Regulation covers and what they can do with their messaging platform to maintain compliance.
The General Data Protection Regulation (GDPR) protects the personal information of people living in European Union (EU) countries by setting rules on how that data can be collected, used and stored. Compliance with GDPR affects IT professionals who work in organizations with an EU footprint no matter where they are based. For example, if a U.S. company falls victim to a data breach that leaks the personal data of EU citizens, then that company could be penalized heavily as a result. Read More
In October of last year Microsoft released a new version of on-premises Exchange server. Here at the ENow's Solution Engine blog, we realized we had a lot we could cover. Normally I focus mostly on writing about Office 365 and Azure features and updates, but I think there is still room in the blog-o-sphere for a post about on-premises software too.
Since Exchange 2019 came out almost 3 months ago, I don’t see a lot of point in doing another blog post that lists “What’s New in 2019.” I’m going to try a slightly different approach here and assume that you’ve had a chance to review the new features in Exchange 2019. If not, there are plenty of places to find that information already. Read More
As we come to the end of 2018, or the beginning of 2019 depending on when you’re reading this, it seems like a good time to look at how Exchange Online has changed over the last year. It wouldn’t be too hard for an email administrator these days to think of Exchange Online as a static service. If you are not actively paying attention to the updates in the service, you may have missed some of the changes that have rolled out recently. I thought this would be a good time to take a quick look back at some of the more important changes that have come into Exchange Online.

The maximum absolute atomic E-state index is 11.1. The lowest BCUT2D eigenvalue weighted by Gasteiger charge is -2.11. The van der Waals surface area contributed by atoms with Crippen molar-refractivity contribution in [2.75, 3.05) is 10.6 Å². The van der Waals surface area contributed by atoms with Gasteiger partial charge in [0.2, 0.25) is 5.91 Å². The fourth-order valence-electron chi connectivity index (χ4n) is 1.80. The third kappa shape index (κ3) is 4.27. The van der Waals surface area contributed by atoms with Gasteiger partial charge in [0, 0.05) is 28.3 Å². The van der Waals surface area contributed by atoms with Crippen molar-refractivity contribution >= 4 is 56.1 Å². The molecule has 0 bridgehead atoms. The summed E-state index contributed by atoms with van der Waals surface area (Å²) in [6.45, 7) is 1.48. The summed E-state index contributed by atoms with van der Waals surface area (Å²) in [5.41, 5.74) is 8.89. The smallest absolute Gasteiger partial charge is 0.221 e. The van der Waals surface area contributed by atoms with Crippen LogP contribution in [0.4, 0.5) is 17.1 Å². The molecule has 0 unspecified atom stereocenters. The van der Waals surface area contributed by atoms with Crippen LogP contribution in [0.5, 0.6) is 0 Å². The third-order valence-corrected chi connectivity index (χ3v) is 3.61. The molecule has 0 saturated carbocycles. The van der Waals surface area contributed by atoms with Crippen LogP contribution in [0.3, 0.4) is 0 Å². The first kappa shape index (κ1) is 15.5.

In this blog post, I’ll give a quick overview of three new features for Exchange Online. I’m not going to go into a full implementation guide for any of these features, but I will link to the appropriate documentation for each of these new features. Read More
Having grown up with personal computers in the 70s and 80s my introduction to computer science was a simple two-line program.
10 PRINT "Hello, World!"
I’m sure that most of those who read this blog post will have started their career in a similar manor. Our next step was often to modify this program to repeat “Hell, World!” infinitely, then modify it again to repeat that message a finite number of times.
Microsoft has evoked this heritage with the service it calls “Windows Hello” and the related (but much more clumsily named) “Windows Hello for Business.” These services are a new way to authenticate to your computer, your Active Directory, your Office 365, and your Azure resources. The Hello services are one of the foundational pieces in Microsoft’s strategy to move us away from an authentication model that is dependent on usernames and passwords. In this blog post I’m going to explain what the Hello services do, and what you’ll need to deploy them in your organization. Read More
In part 1, I talked about some of the basics for Conditional Access. In this blog post, I’ll walk through the technical settings to get it working for an example user I’ll call “John Tester”.
Configuring Conditional Access for “John Tester”
For the purposes of this blog post, John is an end-user who works both in and out of the Office. We’ll say John is on your sales team, and he needs to be able to access Office 365 resources from the road as well as from the office.
For this example, we’ll say that your security team has decided that users logging into Office 365 resources outside of the corporate network need to setup and use Multi-Factor Authentication, but that they don’t need to be bothered with the extra authentication steps of MFA when they are in the office. Read More